To give an idea of what farm equipment costs these days, John Deere’s base-level agricultural tractors are priced at over $17,000 USD. The numbers rise from there to larger models with bigger engines and their various attachments. It can add up quickly, going from a price comparable to a decent, new car to the cost of a very nice home in the $400,000 range, before add-ons. Because of these daunting economics, a favorite hack ingredient of young farmers is the Allis-Chalmers Model G gas-run tractor, an early 1950’s machine that can be bought for under $2,000 on eBay and pimped out with an electric engine for a few thousand more – less than a third of John Deere’s base-model costs.
The idea of open source has been spreading for almost two decades since the heralded success of the computer operating system, Linux, now a multi-billion dollar business. Linux began in the late 1990’s as a hobby project of Finnish computer science student Linus Torvalds. Torvalds wanted to openly collaborate on his software with other programmers, not expecting that his product would one day power a wide range of technologies, from the New York Stock Exchange to smartphones.
Though Linux is a free, open source software, the companies built around the operating system thrive. Linux distributors produce and sell software to companies that don’t have the expertise or time to adapt the code for their own uses, and Linux programmers can earn a living by modifying, setting up, and troubleshooting existing software for businesses.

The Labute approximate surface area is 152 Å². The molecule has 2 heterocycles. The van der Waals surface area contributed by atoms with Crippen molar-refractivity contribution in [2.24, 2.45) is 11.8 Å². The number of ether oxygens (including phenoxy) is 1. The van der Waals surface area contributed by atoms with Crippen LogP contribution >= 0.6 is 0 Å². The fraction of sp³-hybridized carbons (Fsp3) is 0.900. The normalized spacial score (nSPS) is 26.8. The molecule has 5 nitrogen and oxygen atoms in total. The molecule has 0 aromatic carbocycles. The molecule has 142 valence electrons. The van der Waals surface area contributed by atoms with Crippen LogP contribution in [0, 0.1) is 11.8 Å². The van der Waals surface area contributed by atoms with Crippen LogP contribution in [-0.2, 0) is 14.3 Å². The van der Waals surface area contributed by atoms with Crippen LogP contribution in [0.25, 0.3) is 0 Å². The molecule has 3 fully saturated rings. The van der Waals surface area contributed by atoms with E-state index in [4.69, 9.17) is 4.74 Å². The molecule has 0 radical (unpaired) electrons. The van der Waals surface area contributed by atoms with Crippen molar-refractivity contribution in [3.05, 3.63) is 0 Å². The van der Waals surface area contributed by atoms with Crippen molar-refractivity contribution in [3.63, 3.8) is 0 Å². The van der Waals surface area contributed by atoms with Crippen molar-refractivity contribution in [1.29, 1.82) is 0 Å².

Bringing the open source technology to agriculture is akin to farmers sharing seeds bred to taste better or adapted to grow in harsher climates. The blueprints for Farm Hack tools are available to any user signed up to the website, and any member can post their “hacks” or alterations to a tool, for others to try. It’s an ecosystem of ideas that can be used for an individual farmer’s one-time purposes or further developed into non-patented products or kits for sale. Farm Hack’s open source platform has opened the way for a much-needed Agricultural Spring (no pun intended), breaking down the barriers to the world’s most basic form of human sustenance and profit.